Sanitary Condition of the Labouring Population


The following extract comes from An inquiry into the sanitary condition of the labouring population of Great Britain; with appendices, pp. 8-10, 1842 (006) [House of Lords] XXVI.1.


The state of the dwellings of many of the agricultural labourers in Dorset, where the deaths from the four classes of disease bear a similar proportion to those in Devon, is described in the return of Mr. John Fox, the medical officer of the Cerne union, who, in remarking upon some cases of disease among the poor whom he had attended, says:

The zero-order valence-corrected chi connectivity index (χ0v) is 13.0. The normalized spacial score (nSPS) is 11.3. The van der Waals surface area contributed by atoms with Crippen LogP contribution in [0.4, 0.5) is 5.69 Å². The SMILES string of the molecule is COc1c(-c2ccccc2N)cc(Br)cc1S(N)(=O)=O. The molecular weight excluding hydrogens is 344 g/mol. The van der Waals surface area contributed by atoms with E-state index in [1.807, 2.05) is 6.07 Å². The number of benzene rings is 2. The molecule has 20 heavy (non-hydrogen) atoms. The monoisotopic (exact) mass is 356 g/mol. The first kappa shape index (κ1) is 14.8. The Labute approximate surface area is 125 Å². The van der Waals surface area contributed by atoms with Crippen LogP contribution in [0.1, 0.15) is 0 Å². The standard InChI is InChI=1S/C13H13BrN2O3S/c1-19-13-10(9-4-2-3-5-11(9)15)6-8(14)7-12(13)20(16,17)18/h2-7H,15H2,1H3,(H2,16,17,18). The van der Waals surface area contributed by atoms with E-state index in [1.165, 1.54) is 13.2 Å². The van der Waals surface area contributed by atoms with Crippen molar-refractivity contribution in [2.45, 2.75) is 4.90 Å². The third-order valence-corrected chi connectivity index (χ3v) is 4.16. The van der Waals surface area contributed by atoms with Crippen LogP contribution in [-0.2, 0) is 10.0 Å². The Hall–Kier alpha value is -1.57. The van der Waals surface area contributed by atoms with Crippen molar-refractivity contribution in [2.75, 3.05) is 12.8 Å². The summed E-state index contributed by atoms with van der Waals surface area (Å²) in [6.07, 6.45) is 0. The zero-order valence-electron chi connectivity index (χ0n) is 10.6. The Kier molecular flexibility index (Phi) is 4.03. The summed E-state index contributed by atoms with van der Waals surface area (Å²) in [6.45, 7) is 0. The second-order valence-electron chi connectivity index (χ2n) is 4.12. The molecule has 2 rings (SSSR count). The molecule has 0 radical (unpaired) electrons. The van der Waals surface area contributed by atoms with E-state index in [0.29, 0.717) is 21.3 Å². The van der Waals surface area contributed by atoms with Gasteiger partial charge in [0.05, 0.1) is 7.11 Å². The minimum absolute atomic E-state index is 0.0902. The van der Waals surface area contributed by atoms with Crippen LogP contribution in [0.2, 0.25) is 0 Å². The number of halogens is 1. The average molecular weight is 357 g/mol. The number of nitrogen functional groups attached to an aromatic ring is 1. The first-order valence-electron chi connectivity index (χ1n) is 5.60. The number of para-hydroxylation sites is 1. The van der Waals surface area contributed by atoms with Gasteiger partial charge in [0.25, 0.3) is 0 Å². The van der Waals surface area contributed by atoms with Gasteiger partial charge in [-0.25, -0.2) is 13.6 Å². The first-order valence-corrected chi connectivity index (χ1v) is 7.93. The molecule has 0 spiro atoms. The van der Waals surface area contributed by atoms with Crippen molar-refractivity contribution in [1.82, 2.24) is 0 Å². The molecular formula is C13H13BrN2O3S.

”These cases (of diarrhea and common fever) occurred in a house (formerly a poor house) occupied by nearly 50 persons on the ground floor; the rooms are neither boarded nor paved, and generally damp; some of them are occupied by two families. The up-stairs rooms are small and low, and separated from each other by boards only. Eleven persons slept in one room. The house stands in a valley between two hills, very little above the level of the river, which occasionally overflows its banks, and within a few yards of it. Their is generally an accumulation of filth of every description in the gutter running about two feet from its front, the large cesspool within a few feet behind. The winter stock of potatoes was kept in some of the day-rooms, and generally put away in a wet state. The premises had not been white-limed during three years; in addition to this state of things, the poor were badly fed, badly clothed, and many of them habitually dirty, and consequently typhus, synochus, or diarrhea, constantly prevailed. No house rent was paid by the occupants. Many, under more favourable circumstances were clean and tidy, and if their wages were sufficient to enable them to rent a decent cottage, I have no doubt they would soon regain their lost spirit of cleanliness. In the same parish I have often seen the springs blasting through the mud floor of some of the cottages, and little channels cut from the centre under the doorways to carry off the water, whilst the door has been removed from its hinges for the children to put their feet on whilst employed in making buttons. Is it surprising that fever and scrofula in all its forms prevail under such circumstances?